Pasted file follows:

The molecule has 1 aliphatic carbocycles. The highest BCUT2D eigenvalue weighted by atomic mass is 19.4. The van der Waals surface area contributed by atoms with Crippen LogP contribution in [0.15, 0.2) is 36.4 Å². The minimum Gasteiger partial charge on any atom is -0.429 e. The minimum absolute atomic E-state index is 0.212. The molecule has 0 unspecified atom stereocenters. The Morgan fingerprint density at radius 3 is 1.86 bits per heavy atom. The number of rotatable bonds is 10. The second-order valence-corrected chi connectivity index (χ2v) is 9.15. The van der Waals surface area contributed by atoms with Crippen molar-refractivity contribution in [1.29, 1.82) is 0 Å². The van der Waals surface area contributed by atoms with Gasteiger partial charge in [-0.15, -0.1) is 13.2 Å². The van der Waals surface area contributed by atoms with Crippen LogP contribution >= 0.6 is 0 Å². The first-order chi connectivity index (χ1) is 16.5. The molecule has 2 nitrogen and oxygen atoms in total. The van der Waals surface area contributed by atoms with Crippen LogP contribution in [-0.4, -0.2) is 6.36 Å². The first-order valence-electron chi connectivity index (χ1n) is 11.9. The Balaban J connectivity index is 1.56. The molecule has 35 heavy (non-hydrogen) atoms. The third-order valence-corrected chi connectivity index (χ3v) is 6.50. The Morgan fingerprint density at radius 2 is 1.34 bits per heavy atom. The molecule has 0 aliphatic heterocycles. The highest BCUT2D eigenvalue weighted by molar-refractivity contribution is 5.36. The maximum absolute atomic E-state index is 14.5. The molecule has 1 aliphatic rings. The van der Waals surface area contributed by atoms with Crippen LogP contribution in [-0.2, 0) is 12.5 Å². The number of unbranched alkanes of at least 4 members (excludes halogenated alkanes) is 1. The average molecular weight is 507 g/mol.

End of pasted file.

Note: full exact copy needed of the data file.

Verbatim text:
The molecule has 1 aliphatic carbocycles. The highest BCUT2D eigenvalue weighted by atomic mass is 19.4. The van der Waals surface area contributed by atoms with Crippen LogP contribution in [0.15, 0.2) is 36.4 Å². The minimum Gasteiger partial charge on any atom is -0.429 e. The minimum absolute atomic E-state index is 0.212. The molecule has 0 unspecified atom stereocenters. The Morgan fingerprint density at radius 3 is 1.86 bits per heavy atom. The number of rotatable bonds is 10. The second-order valence-corrected chi connectivity index (χ2v) is 9.15. The van der Waals surface area contributed by atoms with Crippen molar-refractivity contribution in [1.29, 1.82) is 0 Å². The van der Waals surface area contributed by atoms with Gasteiger partial charge in [-0.15, -0.1) is 13.2 Å². The van der Waals surface area contributed by atoms with Crippen LogP contribution >= 0.6 is 0 Å². The first-order chi connectivity index (χ1) is 16.5. The molecule has 2 nitrogen and oxygen atoms in total. The van der Waals surface area contributed by atoms with Crippen LogP contribution in [-0.4, -0.2) is 6.36 Å². The first-order valence-electron chi connectivity index (χ1n) is 11.9. The Balaban J connectivity index is 1.56. The molecule has 35 heavy (non-hydrogen) atoms. The third-order valence-corrected chi connectivity index (χ3v) is 6.50. The Morgan fingerprint density at radius 2 is 1.34 bits per heavy atom. The molecule has 0 aliphatic heterocycles. The highest BCUT2D eigenvalue weighted by molar-refractivity contribution is 5.36. The maximum absolute atomic E-state index is 14.5. The molecule has 1 aliphatic rings. The van der Waals surface area contributed by atoms with Crippen LogP contribution in [-0.2, 0) is 12.5 Å². The number of unbranched alkanes of at least 4 members (excludes halogenated alkanes) is 1. The average molecular weight is 507 g/mol.